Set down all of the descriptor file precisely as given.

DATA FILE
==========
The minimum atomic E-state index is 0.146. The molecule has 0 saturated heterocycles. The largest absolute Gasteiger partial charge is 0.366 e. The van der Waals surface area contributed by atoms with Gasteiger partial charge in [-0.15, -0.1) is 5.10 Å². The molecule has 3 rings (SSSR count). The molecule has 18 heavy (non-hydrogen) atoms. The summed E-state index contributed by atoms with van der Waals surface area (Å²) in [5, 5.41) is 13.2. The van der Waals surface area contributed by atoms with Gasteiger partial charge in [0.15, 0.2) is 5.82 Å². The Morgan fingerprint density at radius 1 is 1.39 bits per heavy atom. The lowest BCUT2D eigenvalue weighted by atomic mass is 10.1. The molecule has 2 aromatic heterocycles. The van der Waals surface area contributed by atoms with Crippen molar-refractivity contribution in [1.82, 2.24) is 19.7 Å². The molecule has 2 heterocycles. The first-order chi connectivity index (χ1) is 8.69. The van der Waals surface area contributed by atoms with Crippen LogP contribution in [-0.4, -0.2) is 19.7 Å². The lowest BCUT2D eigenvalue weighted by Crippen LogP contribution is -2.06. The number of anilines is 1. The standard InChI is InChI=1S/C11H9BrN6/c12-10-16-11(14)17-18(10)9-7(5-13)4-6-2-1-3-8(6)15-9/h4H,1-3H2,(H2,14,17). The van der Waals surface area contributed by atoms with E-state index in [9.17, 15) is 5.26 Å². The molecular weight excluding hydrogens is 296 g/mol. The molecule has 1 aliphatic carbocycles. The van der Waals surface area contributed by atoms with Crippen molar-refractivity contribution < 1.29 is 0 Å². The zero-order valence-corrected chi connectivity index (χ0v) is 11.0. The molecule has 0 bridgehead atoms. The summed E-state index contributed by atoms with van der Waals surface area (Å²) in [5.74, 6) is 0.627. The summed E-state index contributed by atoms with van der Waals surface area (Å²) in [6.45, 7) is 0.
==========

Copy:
The minimum atomic E-state index is 0.146. The molecule has 0 saturated heterocycles. The largest absolute Gasteiger partial charge is 0.366 e. The van der Waals surface area contributed by atoms with Gasteiger partial charge in [-0.15, -0.1) is 5.10 Å². The molecule has 3 rings (SSSR count). The molecule has 18 heavy (non-hydrogen) atoms. The summed E-state index contributed by atoms with van der Waals surface area (Å²) in [5, 5.41) is 13.2. The van der Waals surface area contributed by atoms with Gasteiger partial charge in [0.15, 0.2) is 5.82 Å². The Morgan fingerprint density at radius 1 is 1.39 bits per heavy atom. The lowest BCUT2D eigenvalue weighted by atomic mass is 10.1. The molecule has 2 aromatic heterocycles. The van der Waals surface area contributed by atoms with Crippen molar-refractivity contribution in [1.82, 2.24) is 19.7 Å². The molecule has 2 heterocycles. The first-order chi connectivity index (χ1) is 8.69. The van der Waals surface area contributed by atoms with Crippen LogP contribution in [-0.4, -0.2) is 19.7 Å². The lowest BCUT2D eigenvalue weighted by Crippen LogP contribution is -2.06. The number of anilines is 1. The standard InChI is InChI=1S/C11H9BrN6/c12-10-16-11(14)17-18(10)9-7(5-13)4-6-2-1-3-8(6)15-9/h4H,1-3H2,(H2,14,17). The van der Waals surface area contributed by atoms with E-state index in [9.17, 15) is 5.26 Å². The molecular weight excluding hydrogens is 296 g/mol. The molecule has 1 aliphatic carbocycles. The van der Waals surface area contributed by atoms with Crippen molar-refractivity contribution < 1.29 is 0 Å². The zero-order valence-corrected chi connectivity index (χ0v) is 11.0. The molecule has 0 bridgehead atoms. The summed E-state index contributed by atoms with van der Waals surface area (Å²) in [5.74, 6) is 0.627. The summed E-state index contributed by atoms with van der Waals surface area (Å²) in [6.45, 7) is 0.